The leaves are falling, the days are getting shorter and it is pumpkin carving season.
David and Staci went with their kids and Grandma and Poppa to the pumpkin patch to pick out their Halloween pumpkins. Looks like they had a fine time selecting just the right ones.
And Zach has his Jack-o-lanterns all ready for Halloween. His mom says that he designed the big scary one and the two smaller scared ones himself.
I remember that my Dad always devoted one corner of his garden on the farm for growing pumpkins. We would keep an eye on them over the summer to see if any of them would grow big enough for Jack-o-lanterns. As Halloween approached, Libby and I would stake our claims on the biggest pumpkins for carving. The smaller ones were brought in from the garden, cooked and canned for pumpkin pies, pumpkin bars, and all the other delicious things made from pumpkin. It always seemed to me that the home grown and home canned pumpkin produced pies that tasted better than when using store bought canned pumpkin.
When I had children of my own, I followed Dad's practice of growing a patch of pumpkins in my garden. Over the winter, I would go through the seed catalogs and order seeds that promised to produce huge pumpkins. They never quite lived up to the expectations, but we had some pretty respectable sized Jack-o-lanterns at Halloween time. I so enjoyed carving pumpkins with my kids, seeing the scary faces their imaginations came up with. When the Jack-o-lanterns all had candles in them, and their scary faces glowed in the night, it was time to roast the pumpkin seeds. A friend of mine had given me the recipe, which is nothing more than tossing the seeds in melted butter, placing them in a single layer on a cookie sheet, sprinkling them with salt, and roasting them in a slow oven for an hour. A couple of times we experimented with using seasoned salt or garlic salt, but we seemed to like the seeds with plain salt the best.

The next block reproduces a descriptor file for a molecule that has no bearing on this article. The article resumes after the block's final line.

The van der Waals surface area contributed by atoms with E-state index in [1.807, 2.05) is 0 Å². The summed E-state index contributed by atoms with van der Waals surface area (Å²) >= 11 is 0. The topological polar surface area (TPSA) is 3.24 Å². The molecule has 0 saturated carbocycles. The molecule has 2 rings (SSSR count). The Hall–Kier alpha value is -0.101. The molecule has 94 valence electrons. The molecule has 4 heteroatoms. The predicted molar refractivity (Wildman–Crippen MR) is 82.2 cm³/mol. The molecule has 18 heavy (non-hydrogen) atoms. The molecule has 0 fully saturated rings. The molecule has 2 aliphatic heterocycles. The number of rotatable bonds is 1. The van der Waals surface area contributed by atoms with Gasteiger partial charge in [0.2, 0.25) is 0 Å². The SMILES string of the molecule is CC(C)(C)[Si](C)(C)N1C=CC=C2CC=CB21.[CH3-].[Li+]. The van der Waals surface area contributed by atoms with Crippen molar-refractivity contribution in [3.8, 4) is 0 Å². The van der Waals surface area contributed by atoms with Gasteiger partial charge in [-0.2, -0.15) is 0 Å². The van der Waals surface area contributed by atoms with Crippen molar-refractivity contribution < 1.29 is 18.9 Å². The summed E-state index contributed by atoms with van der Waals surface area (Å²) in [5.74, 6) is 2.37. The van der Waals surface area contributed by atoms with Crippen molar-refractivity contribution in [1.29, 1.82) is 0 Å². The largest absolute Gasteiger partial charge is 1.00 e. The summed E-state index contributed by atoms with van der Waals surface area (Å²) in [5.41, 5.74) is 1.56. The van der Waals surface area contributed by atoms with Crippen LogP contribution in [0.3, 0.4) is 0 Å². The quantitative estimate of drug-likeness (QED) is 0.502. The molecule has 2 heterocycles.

Some say that fall is a depressing time of year because it means that lazy days at the lake, family picnics, boat rides and all of the other summertime activities are over. I just don't see it that way. Although this year I could have used a little less rain and a little more sunshine. When my family lived in the northern part of the state, we would often in the fall of the year pile into the car to go for a ride and look at the beautiful fall colors. A favorite drive of mine was the Turtle River Lake road. Sections of that road wound through forests of bright orange and red trees, while other parts showed us yellow and gold leaves. I never seem to get enough of the beauty of nature.
Fall was also a time to rake the fallen leaves from the yard. Rather than bagging them up in huge plastic leaf bags, we raked them into piles on the driveway and burned them. I still miss the smell of leaf smoke in the air. Last year David's kids helped him rake leaves, and it was good to see that kids still enjoy jumping into a pile of leaves, as I did as a child.
I love this time of year.
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